This article originally appeared at MarijuanaPolitics. I also write for those guys.
As cannabis goes mainstream, the day celebrating it–April 20th (or, in weed-speak, simply “420”)–is well on its way to official-unofficial American holiday status. With massive events planned in states from Colorado to Washington, a day that started as a minor teenage rebellion in the 1970s has become a joyous, smoky symbol of liberation for millions around the country. Forget all of that sentimental stuff, though. Americans speak (and celebrate) with their dollars, and a recent analysis predicts that Americans–in Colorado and Washington state, at least–are all in on this 420 thing to the tune of some $6.6 million per day.
BDS Analytics, a Boulder-based cannabis data intelligence firm with access to point of sale data from medical and retail dispensaries in both states, crunched the numbers and found that Colorado can expect to rake in more than $5 million per day over the six day “holiday weekend” beginning today and leading up to 420, which falls on a Wednesday this year. That’s $30 million dollars in less than a week. Last year’s sales averaged a little more than $4 million per day over the course of a shorter holiday weekend, and those figures represented an 80% jump over the rest of the month’s day-to-day sales.
In short: Colorado stoners will be flexing their economic muscle this month, and the state looks to benefit greatly, with an expected tax windfall of $4.5 million.
Washington’s numbers promise to be impressive as well, with a predicted $10 million in sales over the course of the same six-day period. BDS expects “several days” of the 420 weekend to “triple or quadruple” what they were last year. Combined with Colorado’s numbers, that pushes total daily sales around the 420 holiday to $6.6 million. If other states were taken into account, that number would surely be considerably larger. BDS is actively working on expanding its data reach, but, in a phone call, CEO Roy Bingham told us that Oregon’s data, for example, “is a little more challenging than Colorado,” due to the fact that “it’s an earlier market that’s evolving rapidly right now.”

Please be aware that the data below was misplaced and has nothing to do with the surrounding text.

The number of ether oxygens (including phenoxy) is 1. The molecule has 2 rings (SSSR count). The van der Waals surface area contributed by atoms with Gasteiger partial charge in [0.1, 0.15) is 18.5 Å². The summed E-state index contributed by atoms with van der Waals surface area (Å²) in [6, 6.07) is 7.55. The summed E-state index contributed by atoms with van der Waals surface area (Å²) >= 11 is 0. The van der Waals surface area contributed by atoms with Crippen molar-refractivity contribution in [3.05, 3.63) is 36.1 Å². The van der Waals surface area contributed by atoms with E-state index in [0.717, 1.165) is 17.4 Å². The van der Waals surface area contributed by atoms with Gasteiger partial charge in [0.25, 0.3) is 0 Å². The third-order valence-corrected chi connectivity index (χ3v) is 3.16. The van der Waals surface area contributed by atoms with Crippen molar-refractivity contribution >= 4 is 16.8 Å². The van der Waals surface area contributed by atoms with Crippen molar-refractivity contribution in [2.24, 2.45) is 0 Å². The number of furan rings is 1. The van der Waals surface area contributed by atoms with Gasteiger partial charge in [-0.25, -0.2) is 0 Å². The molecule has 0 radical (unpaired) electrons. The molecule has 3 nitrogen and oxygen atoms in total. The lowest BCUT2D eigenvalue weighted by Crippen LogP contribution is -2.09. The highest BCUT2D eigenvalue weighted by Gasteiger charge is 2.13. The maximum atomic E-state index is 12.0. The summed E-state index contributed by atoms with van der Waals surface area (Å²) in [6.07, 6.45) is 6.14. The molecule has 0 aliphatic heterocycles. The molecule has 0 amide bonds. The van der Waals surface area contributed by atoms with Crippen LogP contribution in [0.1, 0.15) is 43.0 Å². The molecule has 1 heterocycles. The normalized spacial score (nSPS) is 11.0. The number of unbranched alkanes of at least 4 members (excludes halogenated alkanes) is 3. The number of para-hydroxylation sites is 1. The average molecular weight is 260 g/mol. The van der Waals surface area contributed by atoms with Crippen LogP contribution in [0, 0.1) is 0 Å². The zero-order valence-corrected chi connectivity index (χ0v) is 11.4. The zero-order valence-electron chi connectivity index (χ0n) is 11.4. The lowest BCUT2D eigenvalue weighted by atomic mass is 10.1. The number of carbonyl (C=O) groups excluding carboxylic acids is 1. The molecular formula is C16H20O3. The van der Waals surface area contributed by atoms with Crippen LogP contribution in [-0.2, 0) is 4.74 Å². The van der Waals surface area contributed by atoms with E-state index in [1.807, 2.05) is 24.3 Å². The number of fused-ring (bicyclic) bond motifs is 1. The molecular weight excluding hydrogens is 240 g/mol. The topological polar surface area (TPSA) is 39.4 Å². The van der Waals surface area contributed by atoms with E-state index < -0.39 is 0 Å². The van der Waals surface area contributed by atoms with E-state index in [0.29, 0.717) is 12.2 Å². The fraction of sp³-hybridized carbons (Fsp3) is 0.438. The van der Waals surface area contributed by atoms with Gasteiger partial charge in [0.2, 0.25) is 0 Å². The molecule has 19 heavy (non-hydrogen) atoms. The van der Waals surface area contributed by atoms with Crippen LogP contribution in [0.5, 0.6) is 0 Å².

The cannabis market is booming overall in Washington and Colorado, with success being measured in the billions. Washington’s legal sales went into effect in July of 2014, and the state looks set to surpass the billion dollar mark next month according to state officials. Meanwhile, Colorado came this close to hitting a billion dollars in sales last calendar year, but BDS is reporting that, after taking record February sales into account, the state has now officially hit the Big B in a 12-month time frame:
The 12 months ending February 2016 constituted the first year-long period in which retail cannabis product sales surpassed $1 billion in CO, exceeding that threshold by $16 million. The same one-year period ending last February reached $717 million, resulting in a year-over-year increase of 42 percent.
The enormous popularity of concentrates is driving much of this growth, with sales of “individual units” growing 132% over that same one-year period, and expected to make up a growing share of 420-related purchases. But flower isn’t going anywhere anytime soon. BDS’s Director of Analytics, Tom Jones, explained to us that more buds will be sold than anything else, but their share of the market shrinks considerably this time of year. “In terms of volume there’s going to be more flower sold,” he said. “That’s because, historically, flower has kind of dominated the market. But over that 420 period the proportion of flower that is sold comes down a bit. And if you look at a percentage of everything that is sold in the 420 period as compared to the rest of April, there is less flower sold than the rest of the month and more concentrates and edibles.”
Bingham added, “On top of that is the overall trend of over a 100% increase in [concentrate] sales in the last 12 months.”
With close to a foot of snow forecast in the Denver area this weekend, it’s looking suspiciously like another holiday known for its conspicuous consumerism and jovial spirit. “420 has a similar feel to Christmas to these dispensaries because of the excitement and the celebratory atmosphere,” Jones said.
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